We survived our first week of summer vacation…it was really hot so we pretty much divided our time between staying inside in the a/c, swimming in the ocean, or swimming in a pool. We went through 3 swim masks and one snorkel, so now I just buy them in bulk at the Dollar Store.
In an effort to not let Jack’s impressionable young mind turn to mush for the next seven weeks, I have lined up a variety of science-y things to do and hope to update this blog at least once a week with our successes and failures, as well as anything funny along the way. First off, not science-y at all, but fun nonetheless, we designed our own tattoos and I drew them in permanent market on Jack’s biceps:
Yes, that does say “Ruler of Death” per Jack’s instructions; he also drew the skeleton on paper for me to copy.
This one came from a Google search of “lion tattoos” and taking into consideration my limited Sharpie skills for anything with too much detail.
Now on to the science fun! Before school ended, I picked up a couple of little kits at Tuesday Morning and also checked out a couple of library books on stuff like making your own volcanoes. First up, Make Your Own Meteor Kit!
Basically, they give you a little mold and three tiny bags with different colored space age-y material a little heavier than sand that you pour into the mold. I really liked this project because the steps were easy but you had to wait a bit for things to set up between each step so it kind of prolonged the fun and we set a count down timer on my phone (anytime I can teach Jack about time, being patient, waiting for something, etc. is a good thing!).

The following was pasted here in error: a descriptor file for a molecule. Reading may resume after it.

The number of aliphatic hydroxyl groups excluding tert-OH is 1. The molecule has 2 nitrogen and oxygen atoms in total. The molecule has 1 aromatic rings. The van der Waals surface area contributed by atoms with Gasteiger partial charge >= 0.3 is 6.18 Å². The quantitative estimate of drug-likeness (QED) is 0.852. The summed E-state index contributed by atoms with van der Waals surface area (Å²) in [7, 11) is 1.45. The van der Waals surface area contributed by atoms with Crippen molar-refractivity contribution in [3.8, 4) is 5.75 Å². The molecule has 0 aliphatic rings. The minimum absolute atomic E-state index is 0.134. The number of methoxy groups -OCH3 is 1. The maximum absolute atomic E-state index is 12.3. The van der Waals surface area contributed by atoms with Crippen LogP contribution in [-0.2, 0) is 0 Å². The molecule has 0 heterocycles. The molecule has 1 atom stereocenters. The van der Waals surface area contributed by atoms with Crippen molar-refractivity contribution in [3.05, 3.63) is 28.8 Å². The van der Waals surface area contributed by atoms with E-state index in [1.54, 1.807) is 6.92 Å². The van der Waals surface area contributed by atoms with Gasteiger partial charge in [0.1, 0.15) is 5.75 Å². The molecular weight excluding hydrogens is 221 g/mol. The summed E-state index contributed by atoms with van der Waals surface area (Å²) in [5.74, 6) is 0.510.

Here you can see Jack carefully pouring the red meteor material into the mold. Once the mold was full, we covered it with water and sealed in a little cup for 30 minutes to set. After the 30 minutes were up, we opened the mold and it was solid but tacky, requiring another 30 minutes to be completely done. Once done, the experiments began…we filled a baking pan with flour and threw the meteor into it, measuring the impact of craters and crash paths with a measuring tape and talking about how different speeds, angles of trajectory, etc. resulted in different kinds of impacts.
Here you can see the meteor in the middle right of the pan.
Here you can see the meteor in the upper left after carving a nice impact channel. We talked about the craters on the moon and about how big the meteors that made them must have been, as well as different kids of craters on earth, those made from long-ago meteors and those made when volcanoes explode. Good stuff.
Final verdict: Totally worth the $3 or $4 I spent for an evening’s learning disguised as entertainment.